Heroes blathering: What you can do, what I can do… that is God.

Random observations, theories and speculation:

What if that’s meant literally, not as shorthand for “God’s gift”? What if it’s all God’s powers broken up among humanity. What if, I dunno, Linderman broke God? There are so many Biblical names in the show.

Mohinder’s father’s formula didn’t work, and yet he generated a list. And Mohinder is on it, potentially. More evidence that Chandra had a power! Or gave himself a power!

I still sort of expect Nathan to die by grabbing Peter as Peter’s about to explode and doing a supersonic dash into high atmosphere. The vision definitely suggests it. I also don’t understand why Peter thinks the invisible man can help him, given that the man was laughing in his vision, and is the total opposite of Peter in terms of his ability to interact with people.

I definitely still believe Mr. Bennet works for Linderman.

According to creator statements, there are important Clues in Indian mythology. But somehow I doubt things will ever be as crazy weird as stuff can get in anime. And, heh heh heh, the original title of the pilot episode was In His Own Image. Very cute.

OK, I guess that’s all for now. Might be some edits later.

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7 thoughts on “Heroes blathering: What you can do, what I can do… that is God.”

  1. I feel like the god plot has been done enough, mostly in comics. Not that this means the creators won’t do it. It also feels strange that they’d be making a big deal out of the genetics of the thing if there was a supernatural element to it. I suppose it’s a way out of the not-so-great science they’ve used so far, but that would make me sad. I’d rather they tried to make their science internally consisted then go with “it’s magick!”.

    I remember reading something about the creators commenting that the Heroes were the next stage in human evolution (granted it was on a biology in science fiction blog which was explaining that that was impossible; #3 at http://sciencefictionbiology.blogspot.com/2007/02/genetics-of-heroes.html).

  2. *sigh* Somehow that comment posted before I was done with it. I have no idea how, actually.

    Anyway, my only edits would be to change ‘consisted’ to ‘consistent’ and ‘impossible’ to ‘wrong’.

    You know, we’re just getting into cell division in biology and soon we’ll be talking about genetics…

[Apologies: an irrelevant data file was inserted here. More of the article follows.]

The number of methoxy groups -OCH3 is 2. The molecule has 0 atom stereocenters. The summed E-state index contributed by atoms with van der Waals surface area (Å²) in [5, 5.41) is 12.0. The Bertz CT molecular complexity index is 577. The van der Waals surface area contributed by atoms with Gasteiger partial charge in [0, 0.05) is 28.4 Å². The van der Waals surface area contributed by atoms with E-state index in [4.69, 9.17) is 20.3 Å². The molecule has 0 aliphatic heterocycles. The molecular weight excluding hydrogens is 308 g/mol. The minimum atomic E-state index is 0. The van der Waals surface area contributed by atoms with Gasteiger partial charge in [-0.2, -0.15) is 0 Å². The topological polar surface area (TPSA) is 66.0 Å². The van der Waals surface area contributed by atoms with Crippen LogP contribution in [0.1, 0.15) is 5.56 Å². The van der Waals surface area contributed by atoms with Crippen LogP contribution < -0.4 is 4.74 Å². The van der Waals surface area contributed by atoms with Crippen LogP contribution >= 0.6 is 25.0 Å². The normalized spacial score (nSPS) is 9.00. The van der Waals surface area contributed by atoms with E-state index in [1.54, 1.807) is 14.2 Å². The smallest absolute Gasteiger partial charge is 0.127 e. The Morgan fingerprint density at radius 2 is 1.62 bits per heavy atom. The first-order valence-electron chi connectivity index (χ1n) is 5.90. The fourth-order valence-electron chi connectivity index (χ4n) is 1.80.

3. Well, they also talk about destiny a lot and I think that’s kind of bullshit. And it really seemed like the genetics thing is the excuse the scientists are making.

    Hm. Apparently the creators of the show have said that the number 9 is a clue, as well as subcontinent mythology. 9 is one short of ‘perfection’, from what I’ve dug up. And of course, Sylar sees what is broken and how to fix it; apparently he thinks he needs to fix it by collecting all the powers. Hmmm.

  4. Huh. I never got the impression he was trying to ‘fix’ anything by collecting the powers; simply making himself more powerful because he wants to be important. Especially after Mohinder’s father was so dismissive of him.

  5. I thought he said something to that effect in Six Months Ago, when he killed his first victim. At the time it seemed like a reference to the person not wanting his powers.

  6. Oh, he did! I just interpreted it as him seeing the mutation as something to fix but not that gathering the powers is part of that “fixing”. And he’s not fixing these people, he’s just killing them. He’s not even limiting it to people who don’t want their powers.

    He said something about how powerful he’d be once he got the convincing-power which given his reaction to being told he didn’t have a power at the beginning of his plot makes me think he just wants to be powerful (to “prove” himself).

    He doesn’t seem to have much method to his madness though. I would think there would be some powers that maybe he doesn’t want but if so we haven’t seen them yet.

    It would be cool to see how exactly he gains their powers. I mean, eating their brains wouldn’t really work that way plus if it’s genetic then he doesn’t *need* their brains in the first place. I kind of wonder if he destroys it because there is some malformed part of the brain related to the mutation and he doesn’t want it found in an autopsy but he only needs to see the wrong bits to replicate them in himself. I dunno.

    It all depends not only on what the writers want to do with the plot but also what changes they’re going to make to real science to fit the TV science. I can make extrapolations based on what I know about science but I can’t assume we all know the same things.

    I guess… I’d have to say that making it magical seems as dumb to me as making the force biological does to Star Wars fans. It probably wouldn’t be a deal breaker but it would make me sad.

  7. Another thing that could support my something-going-on-in-the-brain idea is that one of Mohinder’s beginning monologues mentioned the “humans only use 10% of their brains!” myth.

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